Intellectual Capital

Protecting the future of your business

While making sure their current strategies are on target and operations are in sync, business owners also should look beyond today to ensure that plans and processes are in place to protect the long-term best interests of their companies and their families. Here are four key areas owners need to work on to prepare for whatever tomorrow may bring.

Business continuation

If you're the sole owner of your company, do you have a contingency plan for how your business would survive if you died or were permanently disabled? Would one of your heirs assume your role within the company, and would that person be prepared to do so? Would you want someone within the company to succeed you—or an outsider to be hired to replace you?

These are just a few of the many questions that should be addressed in a comprehensive business continuation plan of actions that would be taken if you were no longer able to manage your company. Such a plan, which should be reviewed regularly and complement your personal will and relevant legal directives, can help avoid the internal turmoil, customer erosion, family disputes and disrupted revenue flow that can follow such a loss.

Executive benefits

You probably regularly review your company's overall employee benefits program for its effectiveness in helping recruit and retain your staff. But have you made sure you are providing value-added benefits with significant financial and tax advantages for the key executives, managers and high-ranking specialists who help maintain your competitive edge?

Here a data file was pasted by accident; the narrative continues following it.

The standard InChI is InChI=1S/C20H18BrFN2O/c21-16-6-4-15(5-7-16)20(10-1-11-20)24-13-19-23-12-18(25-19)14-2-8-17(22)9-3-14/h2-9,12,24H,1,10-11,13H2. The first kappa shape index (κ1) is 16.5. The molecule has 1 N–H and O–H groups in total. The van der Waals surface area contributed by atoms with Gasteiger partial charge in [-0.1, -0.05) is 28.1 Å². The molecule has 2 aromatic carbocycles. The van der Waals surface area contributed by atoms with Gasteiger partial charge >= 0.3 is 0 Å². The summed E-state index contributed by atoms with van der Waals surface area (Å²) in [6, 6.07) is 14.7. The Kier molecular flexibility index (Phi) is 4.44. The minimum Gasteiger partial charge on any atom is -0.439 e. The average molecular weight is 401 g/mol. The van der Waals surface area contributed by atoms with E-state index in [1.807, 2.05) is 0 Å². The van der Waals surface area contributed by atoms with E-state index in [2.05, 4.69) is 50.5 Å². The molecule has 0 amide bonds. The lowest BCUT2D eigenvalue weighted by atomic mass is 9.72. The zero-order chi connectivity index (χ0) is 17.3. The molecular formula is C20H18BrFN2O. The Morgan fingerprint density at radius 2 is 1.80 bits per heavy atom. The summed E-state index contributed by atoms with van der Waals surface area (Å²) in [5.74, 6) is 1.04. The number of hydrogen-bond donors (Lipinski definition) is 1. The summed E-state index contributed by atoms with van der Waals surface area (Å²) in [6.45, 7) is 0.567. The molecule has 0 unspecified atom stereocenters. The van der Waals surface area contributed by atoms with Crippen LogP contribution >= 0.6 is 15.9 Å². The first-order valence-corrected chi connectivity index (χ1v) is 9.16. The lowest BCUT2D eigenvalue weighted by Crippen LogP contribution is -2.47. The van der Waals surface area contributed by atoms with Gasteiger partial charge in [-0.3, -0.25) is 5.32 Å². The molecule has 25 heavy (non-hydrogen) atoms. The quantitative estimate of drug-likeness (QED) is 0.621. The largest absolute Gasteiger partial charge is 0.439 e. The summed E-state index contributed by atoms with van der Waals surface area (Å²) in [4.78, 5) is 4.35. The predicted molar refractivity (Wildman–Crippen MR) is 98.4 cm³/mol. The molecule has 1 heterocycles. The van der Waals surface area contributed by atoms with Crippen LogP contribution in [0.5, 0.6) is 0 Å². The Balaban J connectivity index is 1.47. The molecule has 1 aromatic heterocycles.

Personal financial security

During the recession, and in the intervening years, many business owners limited contributions to their own compensation and personal retirement plans. Improvements in the economy and your company's finances may signal it's time catch up on compensation and benefits you sacrificed in recent years.

Retirement planning

Earlier, we addressed the need for a business continuation plan in the event you die or become permanently disabled while running the company. A similar business succession plan can help you move toward your eventual retirement with confidence that plans for your company's future complement and support your personal aspirations and your family's well-being.

Through your business succession plan, you can address pertinent questions such as: Will you want to pass your company on to members of your family, your management team or perhaps all your employees as a group? Do you plan to continue to own all or a stake in the company or cease ownership? Do you plan to exit it outright, perhaps taking it public, selling it or dividing it into smaller entities?

Your accountant, attorney, banker, financial planner and insurance professionals will work with you to develop comprehensive strategies that will protect your business, your family and yourself.

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